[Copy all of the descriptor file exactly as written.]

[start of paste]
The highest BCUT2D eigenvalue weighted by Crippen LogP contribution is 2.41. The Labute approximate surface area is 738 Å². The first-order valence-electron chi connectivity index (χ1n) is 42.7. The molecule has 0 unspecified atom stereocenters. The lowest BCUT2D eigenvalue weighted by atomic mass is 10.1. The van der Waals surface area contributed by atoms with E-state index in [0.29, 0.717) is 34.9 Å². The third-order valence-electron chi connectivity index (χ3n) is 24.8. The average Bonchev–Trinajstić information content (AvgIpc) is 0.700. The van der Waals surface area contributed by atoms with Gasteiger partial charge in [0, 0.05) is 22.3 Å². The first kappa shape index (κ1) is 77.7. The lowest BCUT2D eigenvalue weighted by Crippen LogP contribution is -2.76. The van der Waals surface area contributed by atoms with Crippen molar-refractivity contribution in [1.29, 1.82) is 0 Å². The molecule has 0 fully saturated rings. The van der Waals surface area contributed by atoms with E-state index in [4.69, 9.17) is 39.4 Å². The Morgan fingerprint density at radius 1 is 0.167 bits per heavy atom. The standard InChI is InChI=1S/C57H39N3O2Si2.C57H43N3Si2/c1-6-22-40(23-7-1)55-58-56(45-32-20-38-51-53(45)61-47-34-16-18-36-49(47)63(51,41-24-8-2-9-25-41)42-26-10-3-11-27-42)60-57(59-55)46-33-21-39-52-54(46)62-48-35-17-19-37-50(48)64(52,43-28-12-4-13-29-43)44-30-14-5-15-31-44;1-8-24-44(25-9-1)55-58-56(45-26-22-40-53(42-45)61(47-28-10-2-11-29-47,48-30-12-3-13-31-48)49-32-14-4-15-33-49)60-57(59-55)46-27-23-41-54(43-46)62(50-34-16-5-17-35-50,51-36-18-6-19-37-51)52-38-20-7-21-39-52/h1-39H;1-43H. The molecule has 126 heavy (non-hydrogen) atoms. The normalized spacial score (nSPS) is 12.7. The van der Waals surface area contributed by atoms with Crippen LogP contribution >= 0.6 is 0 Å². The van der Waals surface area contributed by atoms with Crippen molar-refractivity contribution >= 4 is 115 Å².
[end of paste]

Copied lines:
The highest BCUT2D eigenvalue weighted by Crippen LogP contribution is 2.41. The Labute approximate surface area is 738 Å². The first-order valence-electron chi connectivity index (χ1n) is 42.7. The molecule has 0 unspecified atom stereocenters. The lowest BCUT2D eigenvalue weighted by atomic mass is 10.1. The van der Waals surface area contributed by atoms with E-state index in [0.29, 0.717) is 34.9 Å². The third-order valence-electron chi connectivity index (χ3n) is 24.8. The average Bonchev–Trinajstić information content (AvgIpc) is 0.700. The van der Waals surface area contributed by atoms with Gasteiger partial charge in [0, 0.05) is 22.3 Å². The first kappa shape index (κ1) is 77.7. The lowest BCUT2D eigenvalue weighted by Crippen LogP contribution is -2.76. The van der Waals surface area contributed by atoms with Crippen molar-refractivity contribution in [1.29, 1.82) is 0 Å². The molecule has 0 fully saturated rings. The van der Waals surface area contributed by atoms with E-state index in [4.69, 9.17) is 39.4 Å². The Morgan fingerprint density at radius 1 is 0.167 bits per heavy atom. The standard InChI is InChI=1S/C57H39N3O2Si2.C57H43N3Si2/c1-6-22-40(23-7-1)55-58-56(45-32-20-38-51-53(45)61-47-34-16-18-36-49(47)63(51,41-24-8-2-9-25-41)42-26-10-3-11-27-42)60-57(59-55)46-33-21-39-52-54(46)62-48-35-17-19-37-50(48)64(52,43-28-12-4-13-29-43)44-30-14-5-15-31-44;1-8-24-44(25-9-1)55-58-56(45-26-22-40-53(42-45)61(47-28-10-2-11-29-47,48-30-12-3-13-31-48)49-32-14-4-15-33-49)60-57(59-55)46-27-23-41-54(43-46)62(50-34-16-5-17-35-50,51-36-18-6-19-37-51)52-38-20-7-21-39-52/h1-39H;1-43H. The molecule has 126 heavy (non-hydrogen) atoms. The normalized spacial score (nSPS) is 12.7. The van der Waals surface area contributed by atoms with Crippen LogP contribution >= 0.6 is 0 Å². The van der Waals surface area contributed by atoms with Crippen molar-refractivity contribution >= 4 is 115 Å².